The changing face of Valentine’s Day

How Millennial values are redefining the landscape of love
Written by Megan Melissa Machamer

Red roses, representing the color of passion. A pink box of chocolate to color code budding love and desire. A diamond necklace in a velvet, heart shaped box. You sit alone on your couch, frustrated that the last three commercials have not been directed at you—you are just trying to watch the game! Unless you are planning on buying yourself roses, chocolate, and diamonds to prepare for the coming holiday, it is immediately clear that these marketing tactics are not at all concerned with your current situation. You are interested in the hockey game, the Margaret Atwood novel on your bedstand, the new Beyoncé song, and that unopened bottle of champagne in your fridge (which you are not waiting for Valentine’s day to drink). You’re single, and modern marketing just doesn’t care this month.

Approximately 50% of American adults in their 20s are single on Valentine’s Day—a day meant for celebration of personal romantic unions. This marks a major social transformation, considering in 1950 only 22% of this population was single. It also marks a point of reflection: it seems that a holiday that focuses on only half of the “20-somethings” population while silencing the other half by failing to represent these individuals in any way, needs some critical evaluation. Love and intimate relationships are important and desirable events in one’s life, but is this traditional holiday keeping pace with the rapid changes to expressions and conceptions of love occuring in our society?

I have focused my research on marriage and romantic love in the U.S. and U.K., and looking first hand at how marriage and intimate relationships are not always “mainstream” or “traditional” has allowed me to consider the complexities of intimate relationships in unique ways. My ethnographic observations, conversations, and interviews have led me to believe that Valentine’s day is an out-dated, exclusive practice that speaks primarily to heteronormative, monogamous, and traditional ideologies. For many Americans this holiday is a recursive relic of 1950s relationships which are in literal contrast to modern marriage and gender norms, and liberalized values as they stand today. Partnerships not only hold new meaning, but appear in more new dynamic forms than they did in the 1950s. Not only is same-sex marriage now legal in the U.S., making it an option for those in love, but other forms of partnership such as polyamory and polygamy are beginning to be socially recognized as well. In addition to this, the reality is that more and more adults are choosing to be single.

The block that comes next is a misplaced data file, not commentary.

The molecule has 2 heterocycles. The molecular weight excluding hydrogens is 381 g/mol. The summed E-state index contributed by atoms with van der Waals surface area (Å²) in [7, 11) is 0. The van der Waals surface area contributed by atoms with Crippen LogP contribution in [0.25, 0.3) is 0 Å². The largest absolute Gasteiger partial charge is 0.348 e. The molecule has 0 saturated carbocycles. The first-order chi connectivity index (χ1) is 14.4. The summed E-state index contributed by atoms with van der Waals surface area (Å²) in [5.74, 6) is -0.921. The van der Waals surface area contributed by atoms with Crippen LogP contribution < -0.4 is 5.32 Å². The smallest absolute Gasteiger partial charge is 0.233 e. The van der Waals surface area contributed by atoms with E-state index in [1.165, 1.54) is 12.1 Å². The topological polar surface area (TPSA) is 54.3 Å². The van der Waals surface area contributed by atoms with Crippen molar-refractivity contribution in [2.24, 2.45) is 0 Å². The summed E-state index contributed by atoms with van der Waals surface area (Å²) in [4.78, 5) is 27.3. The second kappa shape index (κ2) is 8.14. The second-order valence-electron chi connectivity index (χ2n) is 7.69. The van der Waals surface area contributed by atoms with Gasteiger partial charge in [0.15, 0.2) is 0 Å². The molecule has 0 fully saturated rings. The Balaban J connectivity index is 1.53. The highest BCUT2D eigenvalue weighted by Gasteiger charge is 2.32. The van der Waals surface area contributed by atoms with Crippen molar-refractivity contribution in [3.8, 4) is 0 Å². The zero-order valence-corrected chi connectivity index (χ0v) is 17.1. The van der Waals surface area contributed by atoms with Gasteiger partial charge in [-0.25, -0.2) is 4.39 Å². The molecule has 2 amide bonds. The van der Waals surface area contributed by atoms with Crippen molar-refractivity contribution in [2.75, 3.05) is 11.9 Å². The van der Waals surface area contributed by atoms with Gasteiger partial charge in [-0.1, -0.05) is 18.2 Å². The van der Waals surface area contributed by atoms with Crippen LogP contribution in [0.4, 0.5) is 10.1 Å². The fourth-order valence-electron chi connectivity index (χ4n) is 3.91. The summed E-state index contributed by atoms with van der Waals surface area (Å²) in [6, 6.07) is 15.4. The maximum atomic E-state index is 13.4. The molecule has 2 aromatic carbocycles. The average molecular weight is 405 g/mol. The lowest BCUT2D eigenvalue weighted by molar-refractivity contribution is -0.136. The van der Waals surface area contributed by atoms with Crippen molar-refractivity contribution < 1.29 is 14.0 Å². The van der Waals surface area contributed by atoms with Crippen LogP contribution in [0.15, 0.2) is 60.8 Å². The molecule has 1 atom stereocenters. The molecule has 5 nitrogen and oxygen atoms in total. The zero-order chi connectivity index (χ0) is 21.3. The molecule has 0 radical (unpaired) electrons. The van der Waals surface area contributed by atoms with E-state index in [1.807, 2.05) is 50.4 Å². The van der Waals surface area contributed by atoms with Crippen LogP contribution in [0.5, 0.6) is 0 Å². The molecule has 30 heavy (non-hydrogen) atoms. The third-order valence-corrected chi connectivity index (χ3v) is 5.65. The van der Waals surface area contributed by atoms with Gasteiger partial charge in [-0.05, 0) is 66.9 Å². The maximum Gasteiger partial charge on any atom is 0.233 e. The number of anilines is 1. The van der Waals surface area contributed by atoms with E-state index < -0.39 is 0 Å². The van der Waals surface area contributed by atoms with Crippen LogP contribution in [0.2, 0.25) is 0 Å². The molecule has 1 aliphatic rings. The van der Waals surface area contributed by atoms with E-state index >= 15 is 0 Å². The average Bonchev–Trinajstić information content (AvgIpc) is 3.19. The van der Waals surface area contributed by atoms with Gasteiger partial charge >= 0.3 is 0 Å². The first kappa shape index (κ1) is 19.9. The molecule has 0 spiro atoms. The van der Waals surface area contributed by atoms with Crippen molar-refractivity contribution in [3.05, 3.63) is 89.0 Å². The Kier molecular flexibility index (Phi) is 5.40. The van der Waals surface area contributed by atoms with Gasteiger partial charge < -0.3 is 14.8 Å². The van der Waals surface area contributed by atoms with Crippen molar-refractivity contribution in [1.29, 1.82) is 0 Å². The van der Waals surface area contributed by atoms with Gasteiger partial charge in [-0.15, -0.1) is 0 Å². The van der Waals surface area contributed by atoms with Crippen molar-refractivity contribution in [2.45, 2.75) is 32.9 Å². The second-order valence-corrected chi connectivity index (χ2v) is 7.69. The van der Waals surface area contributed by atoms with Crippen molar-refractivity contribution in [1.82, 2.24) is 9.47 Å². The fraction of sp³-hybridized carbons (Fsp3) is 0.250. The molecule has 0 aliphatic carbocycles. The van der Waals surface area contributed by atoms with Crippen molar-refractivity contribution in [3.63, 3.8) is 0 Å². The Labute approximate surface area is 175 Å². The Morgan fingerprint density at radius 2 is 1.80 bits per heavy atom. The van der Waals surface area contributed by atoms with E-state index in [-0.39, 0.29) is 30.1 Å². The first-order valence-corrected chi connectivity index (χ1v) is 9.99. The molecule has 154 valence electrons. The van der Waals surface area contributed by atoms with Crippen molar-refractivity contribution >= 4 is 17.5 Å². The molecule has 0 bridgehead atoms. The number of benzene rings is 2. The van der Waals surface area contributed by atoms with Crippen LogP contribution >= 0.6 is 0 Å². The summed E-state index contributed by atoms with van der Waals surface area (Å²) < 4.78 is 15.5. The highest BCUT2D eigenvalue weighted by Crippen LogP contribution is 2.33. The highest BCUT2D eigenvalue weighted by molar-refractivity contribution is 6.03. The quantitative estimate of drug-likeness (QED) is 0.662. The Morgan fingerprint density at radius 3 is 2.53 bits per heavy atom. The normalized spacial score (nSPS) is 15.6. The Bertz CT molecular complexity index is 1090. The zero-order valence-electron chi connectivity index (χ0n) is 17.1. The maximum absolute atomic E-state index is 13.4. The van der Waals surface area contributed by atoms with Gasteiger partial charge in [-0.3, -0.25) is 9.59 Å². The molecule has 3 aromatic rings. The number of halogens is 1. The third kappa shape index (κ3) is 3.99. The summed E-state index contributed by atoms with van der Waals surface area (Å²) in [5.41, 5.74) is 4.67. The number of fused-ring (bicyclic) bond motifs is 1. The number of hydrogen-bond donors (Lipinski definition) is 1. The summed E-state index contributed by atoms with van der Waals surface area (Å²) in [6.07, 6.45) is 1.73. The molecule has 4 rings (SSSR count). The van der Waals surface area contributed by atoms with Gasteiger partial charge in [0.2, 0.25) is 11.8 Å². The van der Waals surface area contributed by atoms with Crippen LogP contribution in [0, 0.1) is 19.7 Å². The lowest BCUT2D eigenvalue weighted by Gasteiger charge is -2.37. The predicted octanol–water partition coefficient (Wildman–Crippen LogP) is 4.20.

We live in a time where our heart may have a strong desire to be in love earlier on than our brain can make an informed decision about who could actually be a stable and positive partner to spend our lifetime with. Feelings are no longer enough, timing is also an important component in our increasingly individualistic lives. According to a survey I conducted in 2013[1], in response to the question: “What is the most important aspect of a successful romantic relationship?,” the top five answers were trust and honesty, communication, sexual chemistry and compatibility, matching goals/values and lastly “being in love”. The desire to be in love is culturally represented all over film and television, social media, print, artwork, and commercialism. More importantly however, it is not just that we want to be married—we want to be happily joined with someone, hopefully for life. Some scholars (such as Hirsch, J. S., & Wardlow, H. 2009)[2] have called this partnership phenomenon “companionate love”—we want to marry a companion, a friend as well as a lover—someone who shares our goals and values while also remaining sexually appealing to us, communicating, being honest, and who we are deeply in love with. Kinship and family life is no longer enough, we would rather be single-parents, divorced, or cohabiting than be in an unhappy marriage. We want someone who meets our entire set of criteria and someone who we could ultimately share a life with—that is quite a tall order! It is no wonder so many Americans are single. Which brings us to Valentine’s Day 2016.

Being single is often a choice, not a situation of loss, in a society which so highly values individualism, this system of reward and exclusion makes no sense.